The Ocean At The End Of The Lane
Author: Neil Gaiman
Attending a funeral, a man comes back to the remnants of his childhood home and then is drawn to the house at the end of the lane where he sits at the edge of a pond. This pond is special. It isn’t a pond at all, but a a sea…an ocean. That’s what Lettie Hempstock called it and she was right. She, her mother and her grandmother, women who were mysterious and mystical had more than once told him how they came there across this ocean. That there was a world there beyond his wildest dreams and worst nightmares past it.
As the narrator sits there, he begins to remember when he nearly choked in his sleep from a coin being lodged in his throat, and an Opal miner turned up dead, and how his friend, Lettie, who promised to protect him, had to defeat a supernatural creature that came in the form of Ursula Monkton, the new housekeeper/babysitter that came from another world and was taking over his home. There was something magical and frightening in that memory, down at the end the end of the lane. As he recall every minute detail he relives a world that shouldn’t have made any sense, but it did. And as quickly as he remembered, he forgot.
I do not know how to express how much I’ve come to love Neil Gaiman and his magic. Having read American Gods, I was ready to read his other works wherever I could find it. Down at the bottom of a dusty box, in the stockroom of the bookstore, Ocean At The End Of The Lane stared up at me like a beacon and I was so excited. I can still recall jumping up and down faster than the speed of light and getting to set it on the back counter so that I could buy it on payday.
Gaiman’s riveting detail still surprises me to no end. It’s so beautiful and frightening in a single breath. The storytelling comes from a unique standpoint as well.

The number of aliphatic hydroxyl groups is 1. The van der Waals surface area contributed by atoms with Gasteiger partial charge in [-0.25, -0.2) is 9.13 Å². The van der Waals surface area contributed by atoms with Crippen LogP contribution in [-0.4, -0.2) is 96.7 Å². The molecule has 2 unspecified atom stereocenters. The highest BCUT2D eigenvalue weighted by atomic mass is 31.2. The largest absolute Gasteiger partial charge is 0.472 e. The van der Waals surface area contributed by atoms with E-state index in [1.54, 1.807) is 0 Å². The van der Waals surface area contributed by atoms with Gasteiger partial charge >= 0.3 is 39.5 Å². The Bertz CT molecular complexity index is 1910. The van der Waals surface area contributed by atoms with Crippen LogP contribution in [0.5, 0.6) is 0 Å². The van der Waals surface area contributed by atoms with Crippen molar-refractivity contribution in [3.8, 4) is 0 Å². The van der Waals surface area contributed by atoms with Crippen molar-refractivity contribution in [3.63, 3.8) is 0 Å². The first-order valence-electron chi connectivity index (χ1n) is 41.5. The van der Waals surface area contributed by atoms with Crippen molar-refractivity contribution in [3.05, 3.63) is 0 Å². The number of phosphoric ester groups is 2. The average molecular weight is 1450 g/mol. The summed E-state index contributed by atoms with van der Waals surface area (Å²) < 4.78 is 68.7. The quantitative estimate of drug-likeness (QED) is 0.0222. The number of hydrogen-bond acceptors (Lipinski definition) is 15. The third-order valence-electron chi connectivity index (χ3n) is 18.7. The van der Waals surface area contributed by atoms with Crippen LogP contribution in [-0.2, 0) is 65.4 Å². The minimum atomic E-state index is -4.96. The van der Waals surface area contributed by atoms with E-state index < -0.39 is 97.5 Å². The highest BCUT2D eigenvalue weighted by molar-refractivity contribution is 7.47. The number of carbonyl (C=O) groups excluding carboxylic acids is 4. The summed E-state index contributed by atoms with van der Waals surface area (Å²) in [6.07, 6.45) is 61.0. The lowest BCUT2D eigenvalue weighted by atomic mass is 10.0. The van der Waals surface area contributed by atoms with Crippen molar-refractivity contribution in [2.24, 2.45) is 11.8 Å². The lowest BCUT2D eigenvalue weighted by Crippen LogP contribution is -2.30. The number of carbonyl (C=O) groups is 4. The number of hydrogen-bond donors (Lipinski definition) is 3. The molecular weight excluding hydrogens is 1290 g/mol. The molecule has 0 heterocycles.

As I read, I became enchanted and amazed by the world that was created just between two houses. This story didn’t take place across a large setting like a country or a town. There was no road trip. More so, the world seemed so much larger than just these two places, in the memory of one man. I can’t pinpoint it precisely, except to say that I was deeply reminded of The Spiderwick Chronicles and the harrowing adventures in the small series. This was like the grown-up, more intense version.
One of the most important elements (to me anyway) that I’ve come to notice in Gaiman’s books, the ones that I’ve read so far, is the great detail he gives to the moon. It is such a magical and fantastical being, though it’s so far away and, maybe it’s just me, but we can’t help but want to reach out and touch or let it swallow us whole in its beautiful, pale light or even just talk to it because it’s such a great listener. I’m taken over by a bout of warmth and fuzziness with how Gaiman writes about the moon and that it’s more than just a rock in the sky. It gives light in the dark, shining a way home.
While I was deeply enveloped in the magic of the book and I do believe it was all magic, there is a question to be posed. Was this memory all in the narrator’s imagination? Was this how he coped with serious events that rocked his life, like for example, the man’s death that he and his father discovered? After all, this book takes place in the narrator’s memory and people remember things differently from other people.
This book was phenomenal. If only I had enough words to describe how extraordinary Gaiman’s storytelling is. All I can say is, you have to read it for yourself.
“Can’t drink the water from the sea, can you? Too salty. Like drinking life’s blood.” (Grandma Hempstock, p. 7)
“Small children believe themselves to be gods, or some of them do, and then can only be satisfied when the rest of the world goes along with their way of seeing.” (narrator, p. 51)
“Adult stories never made sense, and they were so slow to start. They made me feel like there were secrets, Masonic, mythic secrets, to adulthood.” (narrator, p. 53)
More to come soon…
P.S. Song today? Runaway by Thriving Ivory.
Goodreads: Kat J.